Some zebra finch mothers like to fool around. There is some equality here, as male zebra finch dads can do this too. “This means a male and a female will hang out together as a couple; they will build nests together and share other forms of bonding,” Wolfgang Forstmeier, a researcher in the Department of Behavioral Ecology and Evolutionary Genetics at the Max Planck Institute for Ornithology, told Discovery News. “They may also, however, engage in extra-pair mating behavior.” As if that isn’t bad enough for the offspring, Forstmeier’s investigations found that promiscuous behavior can be inherited. “The study provides a good explanation for what we see in humans,” Forstmeier said. “Statistics have shown that promiscuous parents are more likely to sire sons and daughters with a greater tendency to cheat.”
Mothers sometimes risk their own lives for the sake of their children. When times are tough for female kangaroos, however, they may sacrifice their offspring. This can happen when kangaroo mothers have three or so young at different stages of development: one in the body, one in the pouch, and one that lives mostly outside of the pouch. A starving or otherwise physically stressed female kangaroo may leave the older infant to his own devices and ditch the pouch, leading to the possible death of multiple offspring at a time.
In the case of lions, it is not so much what they do that’s bad, but what they don’t do. When a dominant male takes over a pride, he may kill numerous cubs less than 2 years old to rid himself of competition. The lioness allows this to happen, and even may go into heat, permitting the takeover male to start his own family with her.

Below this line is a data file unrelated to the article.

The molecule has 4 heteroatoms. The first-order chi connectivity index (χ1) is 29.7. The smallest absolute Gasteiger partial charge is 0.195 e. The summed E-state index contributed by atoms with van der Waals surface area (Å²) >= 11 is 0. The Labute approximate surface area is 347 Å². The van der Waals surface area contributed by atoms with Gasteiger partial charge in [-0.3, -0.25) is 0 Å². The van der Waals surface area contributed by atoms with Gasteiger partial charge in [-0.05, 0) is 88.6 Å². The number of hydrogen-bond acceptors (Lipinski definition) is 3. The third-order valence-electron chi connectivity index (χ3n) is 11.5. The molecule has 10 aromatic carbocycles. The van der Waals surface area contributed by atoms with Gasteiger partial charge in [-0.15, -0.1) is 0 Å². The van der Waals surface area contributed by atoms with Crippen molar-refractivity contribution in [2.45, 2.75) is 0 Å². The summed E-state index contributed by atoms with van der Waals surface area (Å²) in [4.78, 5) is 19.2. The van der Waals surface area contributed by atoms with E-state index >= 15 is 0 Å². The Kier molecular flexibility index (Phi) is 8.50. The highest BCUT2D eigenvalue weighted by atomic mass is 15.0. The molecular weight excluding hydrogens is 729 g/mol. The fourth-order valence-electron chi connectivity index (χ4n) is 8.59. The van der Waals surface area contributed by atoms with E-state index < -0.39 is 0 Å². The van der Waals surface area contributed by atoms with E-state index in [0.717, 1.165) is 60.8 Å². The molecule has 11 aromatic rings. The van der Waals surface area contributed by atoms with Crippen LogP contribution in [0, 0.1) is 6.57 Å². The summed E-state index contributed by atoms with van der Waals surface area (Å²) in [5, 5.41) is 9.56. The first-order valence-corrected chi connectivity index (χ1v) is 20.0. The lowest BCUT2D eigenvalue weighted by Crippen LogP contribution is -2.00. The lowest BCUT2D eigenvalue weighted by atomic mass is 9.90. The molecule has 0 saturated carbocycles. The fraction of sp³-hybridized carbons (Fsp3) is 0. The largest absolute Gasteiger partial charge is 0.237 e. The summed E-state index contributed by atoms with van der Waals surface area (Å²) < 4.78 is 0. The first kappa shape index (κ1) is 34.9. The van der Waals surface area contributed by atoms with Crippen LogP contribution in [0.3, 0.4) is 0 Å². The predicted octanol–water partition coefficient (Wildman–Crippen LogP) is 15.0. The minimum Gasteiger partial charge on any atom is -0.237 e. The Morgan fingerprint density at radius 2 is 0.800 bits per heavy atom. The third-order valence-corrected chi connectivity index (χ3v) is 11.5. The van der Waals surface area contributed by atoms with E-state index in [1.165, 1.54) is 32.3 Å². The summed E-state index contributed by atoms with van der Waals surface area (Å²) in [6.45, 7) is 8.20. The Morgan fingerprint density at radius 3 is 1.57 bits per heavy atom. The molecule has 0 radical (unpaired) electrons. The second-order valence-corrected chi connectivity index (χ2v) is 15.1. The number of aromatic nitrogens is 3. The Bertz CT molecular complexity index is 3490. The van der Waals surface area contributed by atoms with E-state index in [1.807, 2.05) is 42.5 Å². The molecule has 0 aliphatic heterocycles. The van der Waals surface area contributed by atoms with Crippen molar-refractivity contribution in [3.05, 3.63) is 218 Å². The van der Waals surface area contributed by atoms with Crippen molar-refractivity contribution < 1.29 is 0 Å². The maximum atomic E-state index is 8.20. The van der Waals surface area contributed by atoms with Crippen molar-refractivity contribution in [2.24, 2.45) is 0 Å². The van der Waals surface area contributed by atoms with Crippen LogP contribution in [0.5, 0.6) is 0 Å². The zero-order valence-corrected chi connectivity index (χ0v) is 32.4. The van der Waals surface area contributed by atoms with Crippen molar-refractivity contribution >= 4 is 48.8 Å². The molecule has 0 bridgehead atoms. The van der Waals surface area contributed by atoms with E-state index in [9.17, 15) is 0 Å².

Giant panda moms don’t mean to be bad, but sometime they cannot help it. Weighing up to 280 pounds, these large mammals have incredibly tiny offspring. At birth, most cubs typically weigh just 3.5 to 7 ounces. Giant panda mothers have been known to squash their infants by stepping on them or rolling over them in their sleep.
The pregnant seahorse shown here is actually a male. Seahorses are another example of animal mothers being bad not for what they do, but what they don’t do. In this case, males take care of nearly everything, with pregnancies being exceptionally physically challenging, as this photo suggests. “The most advanced form of male parental care is found in the seahorses, where a brood pouch has evolved that resembles a placenta, and male seahorses even go into labor,” Peter Teske, a postdoctoral researcher in Macquarie University’s Molecular Ecology Lab, told Discovery News.
Queens and workers of the appropriately named Dracula ant chew holes into the colony’s own larvae, feeding on the insect’s “blood.” The behavior is technically called larval hemolymph feeding. It surprisingly does not kill the larvae, but it doesn't help them much either.
Many sharks consume members of their own species, and Galapagos sharks are no exception. Hungry shark mothers are not too picky. If one finds a small shark to eat, it’s usually dinner time before any further investigation takes place to see if the small shark is a relative.
Humans seem to include some of the best and worst mothers in the animal kingdom. Joan Crawford, for example, was the subject of "Mommie Dearest," a book that alleges she emotionally and physically abused at least two of her children. The book was made into a popular movie of the same name starring Faye Dunaway. Crawford, however, appeared to suffer from her own personal problems, despite her movie fame. Another daughter of hers expressed sadness about her mother’s difficult life. The good news is that most mothers -- be they human or not -- treat their offspring tenderly, ensuring successful future generations.